Management of BlackBerry (NASDAQ:BBRY), the producer of cellular handsets with the iconic QWERTY keyboards, cooked up a two-pronged strategy to restore the company to the heights of its much burnished past. The first step is a restructure by divesting real estate to convert hard assets into cash and reducing personnel to save on operating expenses. A now pending deal to sell assets was the topic of Part I of this three part series.
Step two in BlackBerry management's scheme is to return to core strength: providing enterprise customers with highly secure communications devices and services. In Part II we started pinching BlackBerry's biceps, so to speak, to see if the company has enough muscle to make a credible comeback. Eschewing the usual product line discussion, we remained focused on BlackBerry's balance sheet.
It did not take long as we traveled down BlackBerry's balance sheet to figure out that if the company indeed is to make a comeback, it might be with asset management being kept hidden in the shadows. The proprietary technology and intellectual property that were the topic of Part II are those central to future sales and earnings. However, I argue there are additional sources of strength for BlackBerry that are not expressed on its balance sheet and yet are vital assets in constructing a defensible market presence.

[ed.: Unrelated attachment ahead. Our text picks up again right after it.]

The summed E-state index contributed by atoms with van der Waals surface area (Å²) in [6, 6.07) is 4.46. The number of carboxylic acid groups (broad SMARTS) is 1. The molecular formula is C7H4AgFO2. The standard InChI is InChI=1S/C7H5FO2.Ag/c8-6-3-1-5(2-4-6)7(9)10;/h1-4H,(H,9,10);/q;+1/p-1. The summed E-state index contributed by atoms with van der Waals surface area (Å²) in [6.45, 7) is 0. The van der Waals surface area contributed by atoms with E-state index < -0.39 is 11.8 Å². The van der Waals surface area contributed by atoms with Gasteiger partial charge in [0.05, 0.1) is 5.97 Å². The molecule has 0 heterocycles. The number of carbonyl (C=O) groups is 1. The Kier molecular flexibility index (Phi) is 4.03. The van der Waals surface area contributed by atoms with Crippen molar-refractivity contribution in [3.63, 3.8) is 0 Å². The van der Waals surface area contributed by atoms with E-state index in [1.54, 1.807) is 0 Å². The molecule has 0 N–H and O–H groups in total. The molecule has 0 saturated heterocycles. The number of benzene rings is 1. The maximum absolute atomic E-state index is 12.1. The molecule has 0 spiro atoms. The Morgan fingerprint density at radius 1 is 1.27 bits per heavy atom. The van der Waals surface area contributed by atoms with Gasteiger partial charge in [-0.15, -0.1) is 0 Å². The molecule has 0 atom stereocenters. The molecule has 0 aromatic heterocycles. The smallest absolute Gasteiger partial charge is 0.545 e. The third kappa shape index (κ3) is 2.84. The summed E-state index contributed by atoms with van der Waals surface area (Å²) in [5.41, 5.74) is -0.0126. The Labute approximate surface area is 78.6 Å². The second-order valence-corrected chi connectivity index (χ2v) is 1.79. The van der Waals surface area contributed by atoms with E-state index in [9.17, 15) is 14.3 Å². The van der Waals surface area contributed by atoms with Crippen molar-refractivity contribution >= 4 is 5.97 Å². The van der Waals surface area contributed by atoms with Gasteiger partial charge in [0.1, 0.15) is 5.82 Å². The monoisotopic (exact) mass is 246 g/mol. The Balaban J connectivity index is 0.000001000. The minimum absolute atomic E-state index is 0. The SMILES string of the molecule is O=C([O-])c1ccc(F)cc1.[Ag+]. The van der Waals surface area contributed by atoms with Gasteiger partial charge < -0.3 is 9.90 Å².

BlackBerry has been in business for a while and has established a number of strategic alliances and relationships. Some might debunk the value of aging alliances with wireless service providers which have equal or even greater affiliations with BlackBerry's competing handset producers. Investors only have to look at the anti-BlackBerry tactics of T-Mobile (NASDAQ:TMUS) with its trade-in offer earlier in 2014 to understand how fickle wireless providers can become.
Wireless provider relationships might be not the greatest concern. Unless you have been in a Rumpelstiltskin sort of slumber for the past few years, you certainly appreciate the rapid migration of consumers to the mobile environment. Indeed, if you are reading this article on your smartphone or tablet, the point is already made that mobile applications are vital for the health of any handset producer. The company has managed to assemble a dozen or so partners to help support developers targeting the BlackBerry operating system for mobile applications.